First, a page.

Date: 10th August 2009 at 10:07pm
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In the days building up to the season I will be writing a feature article on a player that has something to prove in the 2009-10 season. With our transfer activity once again looking to be laid to rest until 11.56pm on August 31st, Arsene will be storing faith in some players with whom question marks are still abound. Trips to Manchester United, Everton and Celtic will likely have been consigned to the record books by the time the next Arsenal recruit walks through the revolving door and that will mean relying on some questionably placed aces up the sleeve for the manager. With Rosicky edging desperately towards the cat-flap, limply searching for a quiet place to die and Nasri resuming a career long propensity towards the treatment room himself, the boss will be playing a few wild cards for some very important and tough fixtures. Thomas Vermaelen has well and truly nailed his colours to the Arsenal mast and proved he has Gooner credentials ebbing through his veins. Because he has injured his hamstring. Trust towards the boss and the board is slowly eroding and with such a precarious start to the season fixture wise, the possibility of not having many points on the board come mid September is a very real one and a prospect that will heighten the vitriol to unprecedented levels under Wenger`s stewardship. The purpose of these articles is not to create any sense of ecumenical harmony between the infuriatingly rigidly protocoled groups Arsenal fans have become obsessed with pigeon holing themselves into- the so called Wenger knows brigade versus the naysayers. But rather to consider the individual merits of some of the articles of Le Boss`s trust. First up, the enigma that is Abou Diaby.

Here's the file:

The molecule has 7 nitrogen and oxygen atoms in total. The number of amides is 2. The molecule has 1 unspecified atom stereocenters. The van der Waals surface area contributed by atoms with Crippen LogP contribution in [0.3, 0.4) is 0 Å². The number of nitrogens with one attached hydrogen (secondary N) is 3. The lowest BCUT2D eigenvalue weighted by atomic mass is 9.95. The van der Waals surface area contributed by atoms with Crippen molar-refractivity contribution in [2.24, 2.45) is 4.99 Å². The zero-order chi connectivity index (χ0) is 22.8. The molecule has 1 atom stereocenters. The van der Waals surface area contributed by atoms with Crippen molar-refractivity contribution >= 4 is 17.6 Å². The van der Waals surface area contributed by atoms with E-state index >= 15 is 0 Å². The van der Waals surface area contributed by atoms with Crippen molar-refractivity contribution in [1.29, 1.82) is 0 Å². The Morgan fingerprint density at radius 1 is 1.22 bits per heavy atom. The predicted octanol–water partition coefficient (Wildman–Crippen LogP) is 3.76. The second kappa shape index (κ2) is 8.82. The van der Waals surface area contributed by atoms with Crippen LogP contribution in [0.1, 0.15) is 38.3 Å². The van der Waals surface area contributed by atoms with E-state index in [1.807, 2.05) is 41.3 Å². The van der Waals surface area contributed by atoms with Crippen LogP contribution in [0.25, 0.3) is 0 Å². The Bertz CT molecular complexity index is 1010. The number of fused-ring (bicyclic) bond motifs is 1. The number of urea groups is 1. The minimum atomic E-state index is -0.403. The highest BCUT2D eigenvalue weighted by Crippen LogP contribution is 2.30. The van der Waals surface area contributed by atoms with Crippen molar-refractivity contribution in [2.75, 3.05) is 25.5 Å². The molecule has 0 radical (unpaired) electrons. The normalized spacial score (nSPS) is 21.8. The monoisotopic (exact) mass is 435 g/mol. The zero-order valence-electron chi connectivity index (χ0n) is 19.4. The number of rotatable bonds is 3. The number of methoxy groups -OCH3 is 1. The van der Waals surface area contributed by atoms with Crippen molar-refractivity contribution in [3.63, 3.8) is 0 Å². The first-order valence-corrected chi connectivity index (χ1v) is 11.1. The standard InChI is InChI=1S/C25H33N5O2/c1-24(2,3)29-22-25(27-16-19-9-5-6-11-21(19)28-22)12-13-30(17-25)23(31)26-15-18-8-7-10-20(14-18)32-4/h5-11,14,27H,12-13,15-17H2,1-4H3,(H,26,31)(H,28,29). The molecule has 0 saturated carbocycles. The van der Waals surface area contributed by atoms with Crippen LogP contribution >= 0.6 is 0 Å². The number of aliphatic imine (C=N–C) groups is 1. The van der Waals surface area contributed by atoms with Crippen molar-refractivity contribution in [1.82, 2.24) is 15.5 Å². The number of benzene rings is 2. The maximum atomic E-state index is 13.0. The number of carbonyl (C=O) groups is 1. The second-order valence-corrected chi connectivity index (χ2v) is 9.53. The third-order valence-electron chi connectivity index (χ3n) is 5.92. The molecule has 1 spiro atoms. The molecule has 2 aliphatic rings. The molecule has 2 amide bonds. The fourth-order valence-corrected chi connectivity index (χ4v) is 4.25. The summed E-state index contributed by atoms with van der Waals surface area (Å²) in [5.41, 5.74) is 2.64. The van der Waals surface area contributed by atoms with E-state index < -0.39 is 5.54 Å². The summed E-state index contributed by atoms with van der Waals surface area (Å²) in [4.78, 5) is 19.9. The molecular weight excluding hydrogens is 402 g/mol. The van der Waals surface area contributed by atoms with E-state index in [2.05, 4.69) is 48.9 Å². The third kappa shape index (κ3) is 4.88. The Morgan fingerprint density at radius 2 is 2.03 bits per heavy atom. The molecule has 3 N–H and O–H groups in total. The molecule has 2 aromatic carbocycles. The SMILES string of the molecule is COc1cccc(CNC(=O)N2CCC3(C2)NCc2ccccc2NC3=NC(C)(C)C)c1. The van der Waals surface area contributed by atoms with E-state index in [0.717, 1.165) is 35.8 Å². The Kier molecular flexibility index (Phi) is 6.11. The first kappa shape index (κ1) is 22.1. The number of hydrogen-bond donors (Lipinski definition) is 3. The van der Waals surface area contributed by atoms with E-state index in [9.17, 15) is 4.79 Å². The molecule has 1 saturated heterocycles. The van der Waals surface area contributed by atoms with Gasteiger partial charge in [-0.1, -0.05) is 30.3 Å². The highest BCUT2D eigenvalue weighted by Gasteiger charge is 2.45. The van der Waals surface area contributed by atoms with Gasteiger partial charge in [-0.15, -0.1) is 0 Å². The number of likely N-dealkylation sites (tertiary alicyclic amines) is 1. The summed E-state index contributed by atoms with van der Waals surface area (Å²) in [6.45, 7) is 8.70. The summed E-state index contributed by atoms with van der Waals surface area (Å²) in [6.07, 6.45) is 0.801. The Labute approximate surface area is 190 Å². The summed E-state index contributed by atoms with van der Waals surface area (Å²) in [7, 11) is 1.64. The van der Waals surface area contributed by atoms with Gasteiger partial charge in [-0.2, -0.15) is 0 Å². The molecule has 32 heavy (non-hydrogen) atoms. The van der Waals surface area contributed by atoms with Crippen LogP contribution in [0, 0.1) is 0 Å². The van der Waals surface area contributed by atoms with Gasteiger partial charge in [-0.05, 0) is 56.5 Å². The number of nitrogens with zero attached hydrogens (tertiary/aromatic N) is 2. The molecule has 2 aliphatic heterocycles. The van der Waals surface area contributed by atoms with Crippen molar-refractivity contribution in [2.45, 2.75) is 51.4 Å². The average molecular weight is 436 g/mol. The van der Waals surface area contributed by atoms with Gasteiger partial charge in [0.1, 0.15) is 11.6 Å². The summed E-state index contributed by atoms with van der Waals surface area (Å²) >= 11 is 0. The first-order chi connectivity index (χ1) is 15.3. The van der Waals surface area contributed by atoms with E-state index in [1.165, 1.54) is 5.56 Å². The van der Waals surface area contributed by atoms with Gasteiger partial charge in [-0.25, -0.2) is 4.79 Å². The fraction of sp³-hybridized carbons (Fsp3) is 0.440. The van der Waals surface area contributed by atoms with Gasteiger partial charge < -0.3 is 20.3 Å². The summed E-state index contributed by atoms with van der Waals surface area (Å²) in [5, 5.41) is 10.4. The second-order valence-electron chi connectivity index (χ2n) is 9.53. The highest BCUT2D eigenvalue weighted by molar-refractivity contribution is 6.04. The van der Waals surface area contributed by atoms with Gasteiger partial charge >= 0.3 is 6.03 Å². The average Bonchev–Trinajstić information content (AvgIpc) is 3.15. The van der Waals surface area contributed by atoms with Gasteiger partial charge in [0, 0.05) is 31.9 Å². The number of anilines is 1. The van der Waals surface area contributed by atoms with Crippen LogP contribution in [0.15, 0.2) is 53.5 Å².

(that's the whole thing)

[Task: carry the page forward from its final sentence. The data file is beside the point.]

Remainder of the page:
In my match report for the Stoke City game in May, I wrote that one of Wenger`s challenges over the summer was to discover, “What exactly is an Abou Diaby and what does it do?” Too offensive to play defensive midfield, too careless in possession to play attacking midfield, too idle to play on the left wing, too ugly to join a boy band. Diaby`s charge sheet for crimes to Wengerball is too vastly populated for comfort. He`s lazy, he gives the ball away far too easily, for a physically imposing central midfielder he doesn`t win too many tackles and when he does try to he usually breaks bones. Abou Diaby is football`s answer to the wasp, the occasional sting in the tail all too often preceded by an eternity of buzzing around aimlessly and annoying the living fuck out of you. For instance, one of Diaby`s favourite tricks appears to be receiving the ball on the edge of his own area, weaving, ducking and diving his way mesmerically around five players, stealing away from his dumbfounded opponents manoeuvring himself into an acre of space and an ocean of time……before then spooning the ball out of play under no pressure. In a neat snapshot, this proves one over riding factor where Diaby is concerned; he has exquisite football feet but a lousy football brain. When left to run on autopilot, Diaby has few peers, surround him with opposing players or put him in any position where time is precious and scarce and the toes twinkle and his play sparkles. But when left to think, Diaby is more ponderous and unnecessarily long winded than another twenty minute Jimmy Page fret wank guitar solo. (Or one of my pointlessly over analogised sentences).